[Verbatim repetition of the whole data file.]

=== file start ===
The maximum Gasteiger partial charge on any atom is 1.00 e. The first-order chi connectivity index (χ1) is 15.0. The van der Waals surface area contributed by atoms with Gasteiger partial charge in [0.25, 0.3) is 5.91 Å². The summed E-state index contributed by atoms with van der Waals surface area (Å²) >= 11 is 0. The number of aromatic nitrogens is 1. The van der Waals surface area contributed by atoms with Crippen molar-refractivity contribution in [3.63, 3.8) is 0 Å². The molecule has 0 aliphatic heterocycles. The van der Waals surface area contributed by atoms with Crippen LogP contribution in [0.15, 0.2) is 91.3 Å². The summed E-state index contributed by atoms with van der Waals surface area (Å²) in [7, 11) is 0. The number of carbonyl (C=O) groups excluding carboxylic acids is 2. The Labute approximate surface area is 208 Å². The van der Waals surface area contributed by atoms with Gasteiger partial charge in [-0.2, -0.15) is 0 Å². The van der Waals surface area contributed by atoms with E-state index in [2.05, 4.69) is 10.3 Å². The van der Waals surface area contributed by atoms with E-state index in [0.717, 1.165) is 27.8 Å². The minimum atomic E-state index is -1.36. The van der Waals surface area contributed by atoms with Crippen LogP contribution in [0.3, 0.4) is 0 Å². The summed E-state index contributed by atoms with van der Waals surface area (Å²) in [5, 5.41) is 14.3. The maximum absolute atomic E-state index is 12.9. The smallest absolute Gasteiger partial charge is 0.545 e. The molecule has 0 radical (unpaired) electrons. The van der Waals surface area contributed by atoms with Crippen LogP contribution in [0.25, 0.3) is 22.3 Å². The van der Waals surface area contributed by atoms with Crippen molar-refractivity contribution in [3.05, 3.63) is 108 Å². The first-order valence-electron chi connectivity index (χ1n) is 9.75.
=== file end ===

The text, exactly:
The maximum Gasteiger partial charge on any atom is 1.00 e. The first-order chi connectivity index (χ1) is 15.0. The van der Waals surface area contributed by atoms with Gasteiger partial charge in [0.25, 0.3) is 5.91 Å². The summed E-state index contributed by atoms with van der Waals surface area (Å²) >= 11 is 0. The number of aromatic nitrogens is 1. The van der Waals surface area contributed by atoms with Crippen molar-refractivity contribution in [3.63, 3.8) is 0 Å². The molecule has 0 aliphatic heterocycles. The van der Waals surface area contributed by atoms with Crippen LogP contribution in [0.15, 0.2) is 91.3 Å². The summed E-state index contributed by atoms with van der Waals surface area (Å²) in [7, 11) is 0. The number of carbonyl (C=O) groups excluding carboxylic acids is 2. The Labute approximate surface area is 208 Å². The van der Waals surface area contributed by atoms with Gasteiger partial charge in [-0.2, -0.15) is 0 Å². The van der Waals surface area contributed by atoms with E-state index in [2.05, 4.69) is 10.3 Å². The van der Waals surface area contributed by atoms with E-state index in [0.717, 1.165) is 27.8 Å². The minimum atomic E-state index is -1.36. The van der Waals surface area contributed by atoms with Crippen LogP contribution in [0.3, 0.4) is 0 Å². The summed E-state index contributed by atoms with van der Waals surface area (Å²) in [5, 5.41) is 14.3. The maximum absolute atomic E-state index is 12.9. The smallest absolute Gasteiger partial charge is 0.545 e. The molecule has 0 radical (unpaired) electrons. The van der Waals surface area contributed by atoms with Crippen LogP contribution in [0.25, 0.3) is 22.3 Å². The van der Waals surface area contributed by atoms with Crippen molar-refractivity contribution in [3.05, 3.63) is 108 Å². The first-order valence-electron chi connectivity index (χ1n) is 9.75.